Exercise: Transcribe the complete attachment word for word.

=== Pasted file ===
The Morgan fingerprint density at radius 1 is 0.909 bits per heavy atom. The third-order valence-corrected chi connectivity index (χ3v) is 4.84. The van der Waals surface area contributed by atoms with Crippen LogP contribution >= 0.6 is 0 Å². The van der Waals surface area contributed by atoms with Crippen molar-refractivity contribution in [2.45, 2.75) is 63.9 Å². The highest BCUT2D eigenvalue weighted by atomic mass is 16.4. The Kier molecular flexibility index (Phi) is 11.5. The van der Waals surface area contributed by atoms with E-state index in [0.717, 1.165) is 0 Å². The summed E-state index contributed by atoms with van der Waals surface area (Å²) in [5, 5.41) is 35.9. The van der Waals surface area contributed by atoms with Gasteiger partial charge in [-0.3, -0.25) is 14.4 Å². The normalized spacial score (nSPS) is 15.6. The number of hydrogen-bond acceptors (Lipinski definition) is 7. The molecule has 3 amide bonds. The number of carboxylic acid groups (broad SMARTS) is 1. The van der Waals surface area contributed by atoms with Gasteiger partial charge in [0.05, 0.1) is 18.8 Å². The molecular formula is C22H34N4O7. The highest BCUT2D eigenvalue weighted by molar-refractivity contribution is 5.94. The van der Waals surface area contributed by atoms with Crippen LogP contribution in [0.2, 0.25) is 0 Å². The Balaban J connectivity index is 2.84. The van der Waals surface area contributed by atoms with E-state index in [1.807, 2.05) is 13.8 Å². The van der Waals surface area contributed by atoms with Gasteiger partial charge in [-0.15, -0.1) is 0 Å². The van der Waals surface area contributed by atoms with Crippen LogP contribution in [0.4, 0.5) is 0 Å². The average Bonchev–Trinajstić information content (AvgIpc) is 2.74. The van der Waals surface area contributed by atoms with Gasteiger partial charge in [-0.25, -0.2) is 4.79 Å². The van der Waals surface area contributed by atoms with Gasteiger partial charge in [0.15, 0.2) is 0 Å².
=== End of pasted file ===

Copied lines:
The Morgan fingerprint density at radius 1 is 0.909 bits per heavy atom. The third-order valence-corrected chi connectivity index (χ3v) is 4.84. The van der Waals surface area contributed by atoms with Crippen LogP contribution >= 0.6 is 0 Å². The van der Waals surface area contributed by atoms with Crippen molar-refractivity contribution in [2.45, 2.75) is 63.9 Å². The highest BCUT2D eigenvalue weighted by atomic mass is 16.4. The Kier molecular flexibility index (Phi) is 11.5. The van der Waals surface area contributed by atoms with E-state index in [0.717, 1.165) is 0 Å². The summed E-state index contributed by atoms with van der Waals surface area (Å²) in [5, 5.41) is 35.9. The van der Waals surface area contributed by atoms with Gasteiger partial charge in [-0.3, -0.25) is 14.4 Å². The normalized spacial score (nSPS) is 15.6. The number of hydrogen-bond acceptors (Lipinski definition) is 7. The molecule has 3 amide bonds. The number of carboxylic acid groups (broad SMARTS) is 1. The van der Waals surface area contributed by atoms with Gasteiger partial charge in [0.05, 0.1) is 18.8 Å². The molecular formula is C22H34N4O7. The highest BCUT2D eigenvalue weighted by molar-refractivity contribution is 5.94. The van der Waals surface area contributed by atoms with Crippen LogP contribution in [0.2, 0.25) is 0 Å². The Balaban J connectivity index is 2.84. The van der Waals surface area contributed by atoms with E-state index in [1.807, 2.05) is 13.8 Å². The van der Waals surface area contributed by atoms with Gasteiger partial charge in [-0.15, -0.1) is 0 Å². The van der Waals surface area contributed by atoms with Crippen LogP contribution in [0.4, 0.5) is 0 Å². The average Bonchev–Trinajstić information content (AvgIpc) is 2.74. The van der Waals surface area contributed by atoms with Gasteiger partial charge in [-0.25, -0.2) is 4.79 Å². The van der Waals surface area contributed by atoms with Gasteiger partial charge in [0.15, 0.2) is 0 Å².